Hillary Clinton is determined to get under Donald Trump's skin when they meet on Sept. 26. The first presidential debate will be broadcasted live on the majority of television networks and cable channels. Viewers can watch online via live stream channel for free.
The Monday's debate at Hofstra University in Hempstead, New York will start at 9 p.m. ET and will last for 90 minutes. The event will be broadcasted live on all major television networks -- ABC, CBS, FOX, and NBC. In addition, it will air on several cable channels including CNN, FOX News and MSNBC.
On the internet, the first presidential debate will be live-streamed on YouTube and Twitter.
The New York Times reported the first face-off of Clinton and Trump will be one of the most widely watched presidential debates since Carter vs. Reagan in 1980. Some commentators estimated the televised match-up will draw a Super Bowl-sized TV audience.
NBC anchor Lester Holt is the moderator of the first presidential debate. Recently, he revealed the debate's topic are "America's Direction," "Achieving Prosperity," and "Securing America." He added each topic has two 15-minute segments.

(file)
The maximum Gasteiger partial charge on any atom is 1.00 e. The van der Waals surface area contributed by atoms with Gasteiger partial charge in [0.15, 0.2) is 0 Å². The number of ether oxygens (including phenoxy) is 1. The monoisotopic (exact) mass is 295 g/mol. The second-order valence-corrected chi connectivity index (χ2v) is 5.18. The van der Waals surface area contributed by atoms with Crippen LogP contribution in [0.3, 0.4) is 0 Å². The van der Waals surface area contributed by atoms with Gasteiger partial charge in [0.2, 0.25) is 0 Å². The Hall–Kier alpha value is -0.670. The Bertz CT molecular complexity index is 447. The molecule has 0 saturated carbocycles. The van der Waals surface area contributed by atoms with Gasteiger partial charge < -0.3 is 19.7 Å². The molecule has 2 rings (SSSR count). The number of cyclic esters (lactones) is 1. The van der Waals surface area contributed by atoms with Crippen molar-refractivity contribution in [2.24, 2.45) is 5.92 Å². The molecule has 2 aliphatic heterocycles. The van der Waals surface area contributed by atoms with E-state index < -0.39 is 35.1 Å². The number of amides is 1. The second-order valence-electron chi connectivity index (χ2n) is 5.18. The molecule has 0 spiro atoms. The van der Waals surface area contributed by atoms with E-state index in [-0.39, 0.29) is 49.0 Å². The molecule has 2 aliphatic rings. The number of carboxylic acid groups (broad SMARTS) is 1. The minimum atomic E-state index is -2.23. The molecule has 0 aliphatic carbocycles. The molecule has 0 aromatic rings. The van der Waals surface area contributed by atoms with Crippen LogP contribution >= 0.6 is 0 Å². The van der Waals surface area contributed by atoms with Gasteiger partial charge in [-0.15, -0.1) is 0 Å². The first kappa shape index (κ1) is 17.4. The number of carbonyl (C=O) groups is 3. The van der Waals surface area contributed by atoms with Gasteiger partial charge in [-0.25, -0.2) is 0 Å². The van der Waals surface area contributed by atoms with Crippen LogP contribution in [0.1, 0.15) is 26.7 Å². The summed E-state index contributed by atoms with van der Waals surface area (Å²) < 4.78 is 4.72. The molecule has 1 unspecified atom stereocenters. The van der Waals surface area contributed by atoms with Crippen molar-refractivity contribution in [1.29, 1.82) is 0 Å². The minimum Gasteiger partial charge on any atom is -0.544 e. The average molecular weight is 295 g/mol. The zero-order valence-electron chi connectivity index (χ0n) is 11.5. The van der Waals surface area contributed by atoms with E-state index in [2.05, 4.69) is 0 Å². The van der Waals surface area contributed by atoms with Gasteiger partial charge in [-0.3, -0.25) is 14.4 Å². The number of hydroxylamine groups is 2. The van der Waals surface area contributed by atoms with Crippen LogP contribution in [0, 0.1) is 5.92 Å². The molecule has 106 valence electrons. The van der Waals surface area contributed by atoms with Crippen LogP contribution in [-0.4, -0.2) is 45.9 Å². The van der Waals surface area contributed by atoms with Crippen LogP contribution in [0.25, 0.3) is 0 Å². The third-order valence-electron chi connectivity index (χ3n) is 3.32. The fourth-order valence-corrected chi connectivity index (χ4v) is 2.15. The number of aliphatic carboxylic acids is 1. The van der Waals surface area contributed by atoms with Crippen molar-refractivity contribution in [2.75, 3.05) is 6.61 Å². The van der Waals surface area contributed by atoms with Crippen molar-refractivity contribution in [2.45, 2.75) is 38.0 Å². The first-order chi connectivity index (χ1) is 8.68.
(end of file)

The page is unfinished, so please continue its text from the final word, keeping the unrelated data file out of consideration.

The upcoming debate is a major opportunity for presidential hopefuls to appeal to American voters who have yet to commit to a candidate. The event also comes after a mostly negative presidential race where Clinton and Trump have tried to label each other as dangerous for the United States.
In the latest Reuters/Ipsos national tracking poll, Clinton leads Trump by 4 points. The survey released on Friday was conducted from Sept. 16 to Sept. 22. It shows that 41 percent of likely voters supported Clinton, while 37 percent backed Trump.
In a separate four-way survey that included Johnson, Stein and Trump. Among likely voters, 39 percent endorsed Clinton, 37 percent picked Trump, 7 percent backed Johnson and 2 percent favored Stein.
The recent Reuters/Ipsos poll is conducted in the continental United States, Alaska and Hawaii. Its 1,559 participants are considered to be likely voters according to their registration status, voting history and stated intention to participate in the election.
Interestingly, there is still 22 percent of likely voters that do not support any candidate. That figure is more than twice the proportion of uncommitted voters during Obama vs. Romney presidential race in 2012. On Sept. 26, they might find their candidate.
Stay tuned with Gospel Herald for more information.